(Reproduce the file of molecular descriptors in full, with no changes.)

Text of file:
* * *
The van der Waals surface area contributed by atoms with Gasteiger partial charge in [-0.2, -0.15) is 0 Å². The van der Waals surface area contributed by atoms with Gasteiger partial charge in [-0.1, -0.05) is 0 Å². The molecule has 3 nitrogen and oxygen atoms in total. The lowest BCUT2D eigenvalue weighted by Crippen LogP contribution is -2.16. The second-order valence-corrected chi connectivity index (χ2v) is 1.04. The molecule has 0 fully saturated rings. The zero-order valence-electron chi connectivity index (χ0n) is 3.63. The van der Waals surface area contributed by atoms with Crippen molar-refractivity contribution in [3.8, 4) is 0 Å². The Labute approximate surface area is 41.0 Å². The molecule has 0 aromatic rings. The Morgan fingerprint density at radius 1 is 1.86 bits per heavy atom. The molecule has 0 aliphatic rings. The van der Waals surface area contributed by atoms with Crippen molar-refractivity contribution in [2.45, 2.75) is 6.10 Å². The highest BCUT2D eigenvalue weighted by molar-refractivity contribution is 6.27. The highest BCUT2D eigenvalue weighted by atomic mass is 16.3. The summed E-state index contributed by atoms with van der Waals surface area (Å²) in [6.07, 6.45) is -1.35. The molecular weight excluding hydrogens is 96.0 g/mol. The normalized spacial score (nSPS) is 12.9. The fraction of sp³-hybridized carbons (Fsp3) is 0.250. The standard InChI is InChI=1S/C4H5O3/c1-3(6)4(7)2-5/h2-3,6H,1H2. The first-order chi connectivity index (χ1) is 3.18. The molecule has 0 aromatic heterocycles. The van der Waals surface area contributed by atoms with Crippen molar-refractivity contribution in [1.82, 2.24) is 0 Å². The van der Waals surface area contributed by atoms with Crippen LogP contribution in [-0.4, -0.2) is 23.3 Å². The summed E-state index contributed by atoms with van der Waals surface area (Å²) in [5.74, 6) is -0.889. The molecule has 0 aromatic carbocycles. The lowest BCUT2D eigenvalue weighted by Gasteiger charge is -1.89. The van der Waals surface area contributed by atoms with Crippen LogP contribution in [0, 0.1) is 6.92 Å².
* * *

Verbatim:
The van der Waals surface area contributed by atoms with Gasteiger partial charge in [-0.2, -0.15) is 0 Å². The van der Waals surface area contributed by atoms with Gasteiger partial charge in [-0.1, -0.05) is 0 Å². The molecule has 3 nitrogen and oxygen atoms in total. The lowest BCUT2D eigenvalue weighted by Crippen LogP contribution is -2.16. The second-order valence-corrected chi connectivity index (χ2v) is 1.04. The molecule has 0 fully saturated rings. The zero-order valence-electron chi connectivity index (χ0n) is 3.63. The van der Waals surface area contributed by atoms with Crippen molar-refractivity contribution in [3.8, 4) is 0 Å². The Labute approximate surface area is 41.0 Å². The molecule has 0 aromatic rings. The Morgan fingerprint density at radius 1 is 1.86 bits per heavy atom. The molecule has 0 aliphatic rings. The van der Waals surface area contributed by atoms with Crippen molar-refractivity contribution in [2.45, 2.75) is 6.10 Å². The highest BCUT2D eigenvalue weighted by molar-refractivity contribution is 6.27. The highest BCUT2D eigenvalue weighted by atomic mass is 16.3. The summed E-state index contributed by atoms with van der Waals surface area (Å²) in [6.07, 6.45) is -1.35. The molecular weight excluding hydrogens is 96.0 g/mol. The normalized spacial score (nSPS) is 12.9. The fraction of sp³-hybridized carbons (Fsp3) is 0.250. The standard InChI is InChI=1S/C4H5O3/c1-3(6)4(7)2-5/h2-3,6H,1H2. The first-order chi connectivity index (χ1) is 3.18. The molecule has 0 aromatic heterocycles. The van der Waals surface area contributed by atoms with Crippen molar-refractivity contribution in [1.82, 2.24) is 0 Å². The van der Waals surface area contributed by atoms with Crippen LogP contribution in [-0.4, -0.2) is 23.3 Å². The summed E-state index contributed by atoms with van der Waals surface area (Å²) in [5.74, 6) is -0.889. The molecule has 0 aromatic carbocycles. The lowest BCUT2D eigenvalue weighted by Gasteiger charge is -1.89. The van der Waals surface area contributed by atoms with Crippen LogP contribution in [0, 0.1) is 6.92 Å².